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NASA Mercury-Atlas 6 - Friendship 7 Press Kit

NASA Mercury-Atlas 6 - Friendship 7 Press Kit

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Published by Orion2015
NASA Mercury-Atlas 6 (MA-6) - Friendship 7 press kit for the first U.S. manned orbital Project Mercury mission flown by astronaut John Glenn. Issued by NASA in 1962.
NASA Mercury-Atlas 6 (MA-6) - Friendship 7 press kit for the first U.S. manned orbital Project Mercury mission flown by astronaut John Glenn. Issued by NASA in 1962.

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Categories:Types, Research, Science
Published by: Orion2015 on Jul 04, 2009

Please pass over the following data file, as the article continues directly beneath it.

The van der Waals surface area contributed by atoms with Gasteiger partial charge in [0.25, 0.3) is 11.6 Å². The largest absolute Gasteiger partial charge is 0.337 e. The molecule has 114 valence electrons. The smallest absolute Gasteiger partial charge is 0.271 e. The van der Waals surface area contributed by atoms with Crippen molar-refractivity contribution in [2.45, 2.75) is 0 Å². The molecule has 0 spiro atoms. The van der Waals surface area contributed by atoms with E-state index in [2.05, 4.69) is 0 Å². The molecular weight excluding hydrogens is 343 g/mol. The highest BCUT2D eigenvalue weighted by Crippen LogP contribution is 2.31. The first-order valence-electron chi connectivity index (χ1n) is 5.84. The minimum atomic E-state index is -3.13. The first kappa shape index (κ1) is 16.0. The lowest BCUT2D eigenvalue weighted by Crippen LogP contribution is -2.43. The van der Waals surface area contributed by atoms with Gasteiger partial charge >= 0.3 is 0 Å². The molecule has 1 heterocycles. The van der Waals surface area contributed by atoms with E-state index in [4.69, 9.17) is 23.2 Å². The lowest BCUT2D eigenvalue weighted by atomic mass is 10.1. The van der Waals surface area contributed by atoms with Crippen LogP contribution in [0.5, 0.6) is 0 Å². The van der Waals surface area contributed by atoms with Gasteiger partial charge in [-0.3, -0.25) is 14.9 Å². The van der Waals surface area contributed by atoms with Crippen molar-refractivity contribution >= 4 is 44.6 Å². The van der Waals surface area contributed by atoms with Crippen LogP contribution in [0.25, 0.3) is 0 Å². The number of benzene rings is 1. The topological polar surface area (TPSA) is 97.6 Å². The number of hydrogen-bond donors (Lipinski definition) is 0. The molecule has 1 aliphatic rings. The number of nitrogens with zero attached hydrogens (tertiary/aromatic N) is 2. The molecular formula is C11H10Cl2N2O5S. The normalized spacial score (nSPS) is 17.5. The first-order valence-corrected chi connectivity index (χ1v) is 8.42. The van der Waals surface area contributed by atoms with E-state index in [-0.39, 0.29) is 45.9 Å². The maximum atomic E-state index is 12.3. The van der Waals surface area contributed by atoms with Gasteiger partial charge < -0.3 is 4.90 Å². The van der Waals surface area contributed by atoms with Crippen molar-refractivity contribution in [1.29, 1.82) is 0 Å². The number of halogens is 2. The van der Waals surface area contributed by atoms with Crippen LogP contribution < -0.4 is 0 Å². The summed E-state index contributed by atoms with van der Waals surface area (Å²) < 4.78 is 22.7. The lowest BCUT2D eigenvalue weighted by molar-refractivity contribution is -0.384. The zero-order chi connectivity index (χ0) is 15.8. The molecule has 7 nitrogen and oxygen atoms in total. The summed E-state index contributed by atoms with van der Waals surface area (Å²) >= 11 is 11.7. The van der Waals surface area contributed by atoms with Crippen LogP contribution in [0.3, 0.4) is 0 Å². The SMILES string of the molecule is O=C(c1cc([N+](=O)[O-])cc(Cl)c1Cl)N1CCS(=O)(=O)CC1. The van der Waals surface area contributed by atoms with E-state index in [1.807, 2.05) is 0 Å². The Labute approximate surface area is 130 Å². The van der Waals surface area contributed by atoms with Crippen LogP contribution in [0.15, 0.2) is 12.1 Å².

Copyright:Attribution Non-commercial

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05/11/2014

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NEWSRELEASE
NATIONAL AERONAUTICS AND SPACE ADMINISTRATION400 MARYLAND AVENUE, SW, WASHINGTON 25, D.C.TELEPHONESWORTH 2-4155-WORTH 3-1110
FOR RELEASE : sumacs s.m.~a
January 21,
1962
Release No.
62-8MERCURY-ATLAS 6 AT
A GLANCEMISSION --
Manned orbital flight to
(1) evaluate
the performance of a man-spacecraft system;2 Investigatet 1an's capabilities In
the space environment;
3
obtain the
pilot's opinions on the operational suitability of thespacecraft and supporting systems for manned
space
flight.LAUNCH DATE --The flight currently Is scheduledno earlier than January 24, 1962.On whatever day,
the
laubch will be attempted between 7:30 a.m. and l2:jO p.m.and may 'slip"on a day-to-day basis
as
required.
Launch
timing will be planned to provide at least three hours ofdaylight
search
time
In the probable recovery areae.
FLIGHT DURATION --Depending on literally thousandsof variables,the